Benoit & Sergio first stepped out as a duo a couple years ago with a pop-oriented sensibility that gives their music a truly unique feel incomparable to typical dance music productions. They take the best of everything, for dance and non-dance music alike, with a few releases appearing on forward-thinking pop labels, Ghostly International and DFA, and the more recent imprint started by tech-house party-starters Seth Troxler, Shaun Reeves, Lee Curtiss and Ryan Crosson, Visionquest. Now, on tour, they’ll give us a taste of what’s to come with their SF debut at Lights Down Low with No Regular Play at Public Works on Friday, December 2.
I did a quick Q&A with Benoit & Sergio to give a better sense of their work for their upcoming party. Unsurprisingly, the duo likes to keep a veil of mystery that matches the allure of their sexy, mature productions.
What are your backgrounds? Where did you grow up and how did you come across your favorite music?
Benoit is from Paris. Sergio is from Iowa. Benoit studied science. Sergio literature. We came about music the old-fashioned way–going to record stores, going to shows.
What are some of your all-time favorite records?
Brian Eno’s “Here Come The Warm Jets”; Guns n Roses “Appetite For Destruction”; “The Fawn” by The Sea and Cake; Daft Punk “Homework” ; Billy Joel’s “Innocent Man”; Can “Soundtracks”; Metronomy “The English Riviera”; Paul Simon’s “Still Crazy After All These Years” – to name a few
When did you decide to start making music?
Like all moments of truth in a one’s life, the decision was made not by us but by the thing we thought we were deciding on.
What is pop music to you and what are your favorite things about it?
When in rare, magical cases, a song transcends sentimentality and enters a complex dimension of real melancholy coupled with a promise of some kind.
What got you interested in dance music?
The possibility that a party might never end.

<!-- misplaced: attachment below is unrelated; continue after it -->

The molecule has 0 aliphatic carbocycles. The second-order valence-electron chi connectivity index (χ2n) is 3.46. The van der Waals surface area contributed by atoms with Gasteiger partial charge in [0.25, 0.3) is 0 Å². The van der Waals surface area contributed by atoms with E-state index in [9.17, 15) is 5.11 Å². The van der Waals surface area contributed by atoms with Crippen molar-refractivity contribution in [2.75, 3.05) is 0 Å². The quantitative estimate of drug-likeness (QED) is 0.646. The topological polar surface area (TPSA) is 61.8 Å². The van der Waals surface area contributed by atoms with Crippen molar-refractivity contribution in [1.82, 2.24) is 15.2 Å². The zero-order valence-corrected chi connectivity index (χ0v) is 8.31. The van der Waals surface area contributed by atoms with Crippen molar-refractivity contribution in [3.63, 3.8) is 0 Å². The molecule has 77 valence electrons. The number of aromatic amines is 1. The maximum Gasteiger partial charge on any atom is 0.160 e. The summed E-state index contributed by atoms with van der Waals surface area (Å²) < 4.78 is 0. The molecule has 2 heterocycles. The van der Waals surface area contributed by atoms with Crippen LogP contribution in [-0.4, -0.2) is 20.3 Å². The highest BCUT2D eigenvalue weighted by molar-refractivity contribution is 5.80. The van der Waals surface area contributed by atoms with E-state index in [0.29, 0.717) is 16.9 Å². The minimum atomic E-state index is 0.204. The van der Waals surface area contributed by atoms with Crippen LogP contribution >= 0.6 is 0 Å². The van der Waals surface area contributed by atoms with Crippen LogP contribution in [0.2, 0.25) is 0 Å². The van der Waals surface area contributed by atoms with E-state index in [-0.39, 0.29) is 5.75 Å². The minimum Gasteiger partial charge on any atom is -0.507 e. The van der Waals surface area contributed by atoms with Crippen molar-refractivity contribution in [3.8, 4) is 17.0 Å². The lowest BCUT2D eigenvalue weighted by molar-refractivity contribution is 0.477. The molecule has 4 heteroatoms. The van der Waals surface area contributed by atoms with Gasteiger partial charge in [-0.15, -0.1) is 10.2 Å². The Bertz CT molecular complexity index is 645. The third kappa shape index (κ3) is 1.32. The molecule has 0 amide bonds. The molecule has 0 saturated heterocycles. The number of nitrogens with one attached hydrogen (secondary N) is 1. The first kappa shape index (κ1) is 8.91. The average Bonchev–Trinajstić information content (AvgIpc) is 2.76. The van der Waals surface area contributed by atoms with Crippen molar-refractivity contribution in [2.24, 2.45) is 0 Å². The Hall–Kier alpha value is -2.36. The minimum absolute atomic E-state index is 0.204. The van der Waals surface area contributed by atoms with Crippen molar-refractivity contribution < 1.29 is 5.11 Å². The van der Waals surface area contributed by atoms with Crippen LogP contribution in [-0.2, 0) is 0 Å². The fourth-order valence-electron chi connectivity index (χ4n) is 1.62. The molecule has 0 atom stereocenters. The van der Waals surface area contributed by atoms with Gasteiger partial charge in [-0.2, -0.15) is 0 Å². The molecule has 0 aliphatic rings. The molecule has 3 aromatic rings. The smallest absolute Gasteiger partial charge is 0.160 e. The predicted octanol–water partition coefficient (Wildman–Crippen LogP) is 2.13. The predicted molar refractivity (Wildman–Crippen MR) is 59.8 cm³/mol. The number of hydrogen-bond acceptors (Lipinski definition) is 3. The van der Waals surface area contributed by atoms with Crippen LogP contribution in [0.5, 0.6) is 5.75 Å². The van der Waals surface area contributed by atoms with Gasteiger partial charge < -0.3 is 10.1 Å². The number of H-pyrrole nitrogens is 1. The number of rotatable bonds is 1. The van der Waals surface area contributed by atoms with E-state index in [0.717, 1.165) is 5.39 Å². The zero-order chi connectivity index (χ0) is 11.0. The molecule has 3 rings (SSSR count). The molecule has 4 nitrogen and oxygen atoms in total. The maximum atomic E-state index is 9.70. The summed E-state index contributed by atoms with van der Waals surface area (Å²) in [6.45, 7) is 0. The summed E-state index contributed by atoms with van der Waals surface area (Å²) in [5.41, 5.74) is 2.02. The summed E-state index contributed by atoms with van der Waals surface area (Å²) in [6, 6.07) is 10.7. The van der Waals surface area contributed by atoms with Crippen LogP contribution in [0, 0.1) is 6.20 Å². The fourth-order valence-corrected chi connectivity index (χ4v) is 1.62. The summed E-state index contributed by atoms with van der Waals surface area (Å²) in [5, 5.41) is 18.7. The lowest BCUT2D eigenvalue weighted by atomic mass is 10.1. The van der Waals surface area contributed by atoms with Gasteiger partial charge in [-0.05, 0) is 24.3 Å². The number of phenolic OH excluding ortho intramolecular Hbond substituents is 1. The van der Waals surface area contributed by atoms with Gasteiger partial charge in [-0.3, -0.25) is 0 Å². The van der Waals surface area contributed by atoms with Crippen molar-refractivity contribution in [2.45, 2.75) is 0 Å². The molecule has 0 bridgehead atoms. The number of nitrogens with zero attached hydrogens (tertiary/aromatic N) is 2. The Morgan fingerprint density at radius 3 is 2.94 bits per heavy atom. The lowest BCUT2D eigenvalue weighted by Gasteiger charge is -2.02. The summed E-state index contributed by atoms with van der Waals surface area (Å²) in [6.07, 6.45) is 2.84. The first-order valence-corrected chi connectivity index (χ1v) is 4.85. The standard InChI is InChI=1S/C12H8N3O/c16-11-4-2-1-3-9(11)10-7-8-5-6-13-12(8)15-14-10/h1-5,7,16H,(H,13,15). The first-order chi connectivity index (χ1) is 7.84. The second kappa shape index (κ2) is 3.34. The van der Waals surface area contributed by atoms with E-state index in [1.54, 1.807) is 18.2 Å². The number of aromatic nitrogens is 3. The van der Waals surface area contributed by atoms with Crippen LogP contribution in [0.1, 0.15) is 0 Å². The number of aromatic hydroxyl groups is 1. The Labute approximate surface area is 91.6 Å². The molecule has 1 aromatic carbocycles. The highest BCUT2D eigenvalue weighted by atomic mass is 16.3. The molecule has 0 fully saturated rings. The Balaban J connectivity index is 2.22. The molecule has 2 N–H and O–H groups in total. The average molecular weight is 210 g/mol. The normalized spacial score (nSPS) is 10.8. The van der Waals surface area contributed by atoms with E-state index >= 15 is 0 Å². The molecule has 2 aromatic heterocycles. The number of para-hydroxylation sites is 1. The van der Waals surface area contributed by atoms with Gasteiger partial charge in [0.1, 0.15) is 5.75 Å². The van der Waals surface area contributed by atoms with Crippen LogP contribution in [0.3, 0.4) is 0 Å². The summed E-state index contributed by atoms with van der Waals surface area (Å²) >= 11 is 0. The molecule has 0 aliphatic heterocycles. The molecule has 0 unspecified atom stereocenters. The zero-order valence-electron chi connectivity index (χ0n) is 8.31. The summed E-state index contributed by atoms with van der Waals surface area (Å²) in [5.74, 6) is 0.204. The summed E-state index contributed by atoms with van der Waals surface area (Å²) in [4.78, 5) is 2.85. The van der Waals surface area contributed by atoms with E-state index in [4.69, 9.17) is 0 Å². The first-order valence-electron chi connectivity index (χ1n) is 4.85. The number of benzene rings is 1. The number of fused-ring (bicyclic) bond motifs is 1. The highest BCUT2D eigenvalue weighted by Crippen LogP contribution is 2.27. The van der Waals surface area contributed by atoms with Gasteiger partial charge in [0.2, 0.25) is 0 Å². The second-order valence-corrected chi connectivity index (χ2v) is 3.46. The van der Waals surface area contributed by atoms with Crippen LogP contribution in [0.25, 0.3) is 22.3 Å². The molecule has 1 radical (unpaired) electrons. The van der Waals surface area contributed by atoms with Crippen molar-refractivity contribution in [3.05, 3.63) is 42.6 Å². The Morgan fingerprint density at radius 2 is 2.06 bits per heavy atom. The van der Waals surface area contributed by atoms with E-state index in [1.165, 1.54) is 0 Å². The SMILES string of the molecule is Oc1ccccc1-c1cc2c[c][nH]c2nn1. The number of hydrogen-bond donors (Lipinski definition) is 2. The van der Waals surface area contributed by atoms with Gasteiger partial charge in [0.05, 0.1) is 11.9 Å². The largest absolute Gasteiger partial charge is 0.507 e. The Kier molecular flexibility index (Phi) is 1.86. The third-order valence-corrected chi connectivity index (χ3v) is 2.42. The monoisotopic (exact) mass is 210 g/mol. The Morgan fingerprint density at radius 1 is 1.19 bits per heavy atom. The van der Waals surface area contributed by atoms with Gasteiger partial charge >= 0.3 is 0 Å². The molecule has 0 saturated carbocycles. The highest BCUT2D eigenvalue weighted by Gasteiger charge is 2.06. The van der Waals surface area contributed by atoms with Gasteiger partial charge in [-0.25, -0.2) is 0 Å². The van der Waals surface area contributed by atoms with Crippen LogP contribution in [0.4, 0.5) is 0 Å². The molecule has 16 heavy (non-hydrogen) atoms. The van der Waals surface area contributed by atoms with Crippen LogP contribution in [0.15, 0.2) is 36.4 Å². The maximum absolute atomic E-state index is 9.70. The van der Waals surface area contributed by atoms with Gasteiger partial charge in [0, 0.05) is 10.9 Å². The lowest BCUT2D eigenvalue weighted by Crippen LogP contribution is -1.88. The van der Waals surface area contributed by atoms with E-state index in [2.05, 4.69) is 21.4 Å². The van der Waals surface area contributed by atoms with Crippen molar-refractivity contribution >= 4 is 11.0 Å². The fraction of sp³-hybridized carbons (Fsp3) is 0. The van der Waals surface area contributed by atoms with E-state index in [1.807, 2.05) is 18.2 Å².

Your music has a story-telling aspect to it. What’s your motivation behind this?
Everything tells a story–most stories aren’t that interesting, though, so the motivation isn’t to tell a story but to tell a good one, and that’s the same motivation for anyone involved with art, music, literature.
Can you explain a little bit about your earlier release this year, Where the Freaks Have No Name?
Proust said about happiness that he would destroy it, by the mere fact of putting it into words, which is to say that it is hard to put into words what it was about.
So far you’ve got a handful of EPs out. Do you intend to come out with a full length in the near future?
We are working on a full-length album now. Hopefully we can get it done soon, but we don’t want to rush anything, because some times things take time.
Tell me about your other projects, such as (for Sergio), Birds & Souls. Which other artists have you worked with and how did you feel about the results?
All of our time is devoted to Benoit & Sergio. The other projects were more akin to summer flings which you look back upon with fondness.
How do you work together? Generally speaking, how do you end up splitting the work load?
When we are working well together, it never feels like we are splitting a work load. It’s more like two friends, hanging out in the park, playing catch.
Do you miss anything about Washington, DC?
Sergio misses the Atomica pizza at Paradiso and the cadences of English on warm summer nights. Benoit lives in DC still, so he doesn’t need to miss anything. He just needs to walk down the street to find it.
What are you most excited about for this tour?
The open, generous, energetic, loving nature of the better half of America.
For more info and tickets, go here.